The "New Economy" refers to the U.S. transition from a manufacturing-based economy to a service, information, and technology-based economy.
Examine the so-called "New Economy" of the 1990s
The "New Economy" term came to be popularized during the "dot-com bubble" of the late 1990s.
In 1995, the U.S. economy began to grow quickly, which Robert J. Gordon attributed to five positive "shocks": food-energy, imports, computers, medical care, and measurement. Other economists attributed the growth to the ripening benefits of the computer age.
Gordon, however, argued that the benefits of computers were marginal or possibly negative for most firms. This assumption proved to have some truth, as evidenced by the 2001 recession.
Some of the main elements of the New Economy were the emergence of the NASDAQ as a rival to the New York Stock Exchange, the high rate of IPOs, the rise of dot-com stocks over established firms, the prevalent use of stock options, outsourcing, and significant investment in technology companies.
A supposed cycle-like phenomena in the modern world economy, the period of which ranges from forty to sixty years, with the cycles consisting of alternating intervals between high sectoral growth and relatively slow growth.
Companies or temporary organizations, generally newly created and in a phase of development and research for markets, designed to search for a repeatable and scalable business model; the term became popular internationally during the dot-com bubble when a great number of dot-com companies were founded.
Overview: the "New Economy"
The "New Economy" is a term used to describe the result of the transition from a manufacturing-based economy to a service, information, and technology-based economy. This particular use of the term was popular during the "dot-com bubble" of the late 1990s, in which the high growth, low inflation, and high employment of the period led to overly optimistic predictions and many flawed business plans.
After a nearly 60-year period of unprecedented growth, the United States experienced a much-discussed economic slowdown beginning in 1972. However, around 1995, U.S. economic growth accelerated, driven by faster productivity growth. From 1972 to 1995, the growth rate of output per hour, a measure of labor productivity, had only averaged around 1% per year. By the mid 1990s, however, growth became much faster, averaging 2.65% from 1995 to 1999. The U.S. also experienced increased employment and decreasing inflation.
The economist Robert J. Gordon referred to this as a "Goldilocks economy," the result of five positive "shocks": the "two traditional shocks (food-energy and imports), and the three new shocks (computers, medical care, and measurement)." Other economists pointed to the delayed ripening benefits of the computer age, much like the delayed benefits of electricity shortly after the turn of the 20th century. According to another point of view, the "new economy" is a current Kondratiev wave which will end after a 50-year period in the 2040s; its innovative basis includes the Internet, nanotechnologies, telematics, and bionics. A 1983 cover story in Time magazine entitled "The New Economy" described the transition from heavy industry to a new technology-based economy; by 1997, Newsweek was referring to the "New Economy" in many of its articles.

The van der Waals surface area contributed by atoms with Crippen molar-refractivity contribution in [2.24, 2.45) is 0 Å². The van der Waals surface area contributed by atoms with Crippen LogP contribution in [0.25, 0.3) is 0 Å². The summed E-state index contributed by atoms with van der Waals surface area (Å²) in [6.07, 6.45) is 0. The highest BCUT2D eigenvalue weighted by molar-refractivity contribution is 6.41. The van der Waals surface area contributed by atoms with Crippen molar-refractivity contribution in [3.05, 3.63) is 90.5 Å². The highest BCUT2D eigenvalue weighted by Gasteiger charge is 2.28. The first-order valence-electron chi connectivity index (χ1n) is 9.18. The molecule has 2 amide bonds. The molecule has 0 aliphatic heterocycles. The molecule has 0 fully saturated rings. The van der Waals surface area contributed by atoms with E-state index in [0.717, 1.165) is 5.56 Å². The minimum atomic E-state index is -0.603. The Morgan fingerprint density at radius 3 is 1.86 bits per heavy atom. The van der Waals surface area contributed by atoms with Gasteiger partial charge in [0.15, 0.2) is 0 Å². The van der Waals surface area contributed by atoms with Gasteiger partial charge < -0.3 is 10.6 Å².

Much of the prosperity of the 1990s was related to technological change and the advent of new information systems. In 1994, the Clinton administration became the first to launch an official White House website and join the revolution of the electronically mediated world. By the 1990s, a new world of instantaneous global exposure was at the fingertips of billions worldwide.
In the financial markets, the new economy has been associated with the "dot-com bubble." This included the emergence of the NASDAQ as a rival to the New York Stock Exchange, a high rate of Initial Public Offerings (IPOs, or the first sale of stock by a private company to the public), the rise of dot-com stocks over established firms, and the prevalent use of such tools as stock options. In the wider economy, the term has been associated with practices such as outsourcing, business process outsourcing, and business process re-engineering.
During this time, there was also increased investment in companies in the technology sector. Stock shares rose dramatically and many start-ups were created. Newspapers and business leaders talked of new business models; some even claimed that the old laws of economics did not apply anymore and that new laws had taken their place. Many also claimed that the improvements in computer hardware and software would dramatically change the future, and that information was now the most important value in the New Economy.
Some, such as Joseph Stiglitz and Blake Belding, have suggested that high investment in information technology, especially in software and unused fiber optics, was useless. However, U.S. investment in information technology has remained relatively strong since 2002. While there may have been some over-investment, productivity research shows that much of the investment has been useful in raising output.
The recession of 2001 disproved many of the more extreme predictions made during the boom years, and gave credence to those that minimized the role of computers' contributions. However, subsequent research strongly suggests that productivity growth has been stimulated by heavy investment in information and communication technology. Furthermore, strong productivity growth after the 2001 recession makes it likely that some of the gains of the late 1990s may endure.